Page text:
The World Championship In Shoemaking 2023 brought a lot of tough competition at this year’s London Super Trunk Show. It was exciting to see all of the creativity that came to fruition. A much longer post is in the works to see all of the entries, but for now, we will focus on the top three. Be amazed by the work of Athanase Sephocle (1st), Victor Vulpe (2nd), and Louis Lampertsdörfer (3rd).
We had a new visitor record with around 1,300 visitors coming through the doors at 12 Regent Street, for the fifth London Super Trunk Show this past Saturday. There will be much more on that in a large report later this week, and as mentioned above, later on, we will summarize all the 29 contest shoes for the World Championships of Shoemaking, a contest organized by Shoegazing and The Shoe Snob, in collaboration with Kirby Allison and the book Master Shoemakers, plus Parker Schenecker (brother of contest co-founder Edmund Schenecker who passed away two years ago). But since there is a lot of work putting those contest articles together and it will take a while, here is a look at the top trio.
The shoe to be made this year was a black balmoral boot with brogued / punched cap toe and closed lacing, hand welted with handmade sole stitching and leather sole. We saw everything from very “Victorianesque” vintage classic-styled pieces to modern crazy interpretations. The absolute top level has been very high already since Patrick Frei’s magic winner in 2018, but what’s evident is that the overall quality below this has been pushed higher every year and in the top half or so of the field there’s so much awesome shoemaking done.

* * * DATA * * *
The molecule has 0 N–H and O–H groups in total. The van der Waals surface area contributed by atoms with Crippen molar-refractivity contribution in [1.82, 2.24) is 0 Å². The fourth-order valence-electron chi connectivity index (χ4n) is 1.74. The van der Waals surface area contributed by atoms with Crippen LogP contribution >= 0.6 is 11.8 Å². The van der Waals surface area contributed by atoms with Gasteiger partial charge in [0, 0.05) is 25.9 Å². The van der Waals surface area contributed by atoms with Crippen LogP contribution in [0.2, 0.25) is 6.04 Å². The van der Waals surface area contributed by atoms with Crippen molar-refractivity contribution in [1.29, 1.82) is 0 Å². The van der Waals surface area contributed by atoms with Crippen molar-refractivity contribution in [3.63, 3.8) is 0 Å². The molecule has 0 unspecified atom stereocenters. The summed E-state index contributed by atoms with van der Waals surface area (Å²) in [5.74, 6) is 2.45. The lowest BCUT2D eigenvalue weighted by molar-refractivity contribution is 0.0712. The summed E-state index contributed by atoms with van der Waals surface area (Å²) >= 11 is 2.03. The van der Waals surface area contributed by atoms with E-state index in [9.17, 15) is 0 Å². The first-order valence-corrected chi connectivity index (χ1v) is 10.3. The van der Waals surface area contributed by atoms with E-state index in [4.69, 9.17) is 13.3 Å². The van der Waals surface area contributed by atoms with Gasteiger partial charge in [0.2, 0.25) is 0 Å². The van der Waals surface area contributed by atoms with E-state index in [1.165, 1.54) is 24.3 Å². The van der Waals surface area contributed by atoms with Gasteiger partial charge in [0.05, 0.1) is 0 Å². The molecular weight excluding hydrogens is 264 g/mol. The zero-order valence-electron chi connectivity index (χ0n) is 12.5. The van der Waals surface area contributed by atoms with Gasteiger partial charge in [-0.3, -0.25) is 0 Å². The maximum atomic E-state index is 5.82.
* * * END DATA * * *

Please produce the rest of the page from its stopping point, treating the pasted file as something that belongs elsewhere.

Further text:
So, this year’s top three are:
Athanase Sephocle, 1st place
Athanase Sephocle is a 32-year-old French shoemaker that has worked in different companies, previously specializing in orthopedics and show shoes, but for more than ten years now he has been working at Berluti as a shoemaker. He is based in their second workshop down in Maine et Loire, which is run by the legendary Anthony Delos.
His boot may look more basic than it is at first sight, but as soon as you start looking more properly you discover more and more magnificent parts, and when you turn the shoe upside down, you’ll be blown away completely. Here the upper is coming down all the way, with a cross-sectional super slim waist. You’ll have braiding inside the horseshoe heel, a large seamless piece on the upper, and more. Fine, fine work overall.
Athanase Sephocle made everything in his boot apart from the stitching of the upper which was made by Lyse Simon.
Victor Vulpe, 2nd place
Victor Vulpe from Romania has worked as a leather craftsman for almost 30 years, and after 15 years he started to make shoes as well. What’s quite incredible is that he has trained himself by looking at other shoes and reading lots of historic books, and he still only does shoes on the side. He finished 4th in the world champs 2019.
His entry is a very special-looking boot, with many hand-stitched details on the upper, the special tongue covering the opening, and sole stitching at 30 spi. A true exhibition piece. He made everything himself and has spent a huge amount of time on the boot.
Louis Lamperstdörfer, 3rd place
Louis Lampertsdörfer is based in the German city of Munich. Louis among other things was an apprentice and later worked at the bespoke department of Gaziano & Girling in England. During this time he also finished sixth in the world champs 2019. Now runs his own brand Mogada, which does bespoke and has a small hand welted RTW range.
His shoe is very classic, and could well be made 100 years ago. The vamp is seamless and all other parts were also blocked on the last to bring them into shape. The soles are stitched with 20 spi with beveled waists on the in and outside and the horseshoe heel is built with paste. Louis made all apart from the stitching of the upper, which was made by Raz Maftei in Vienna.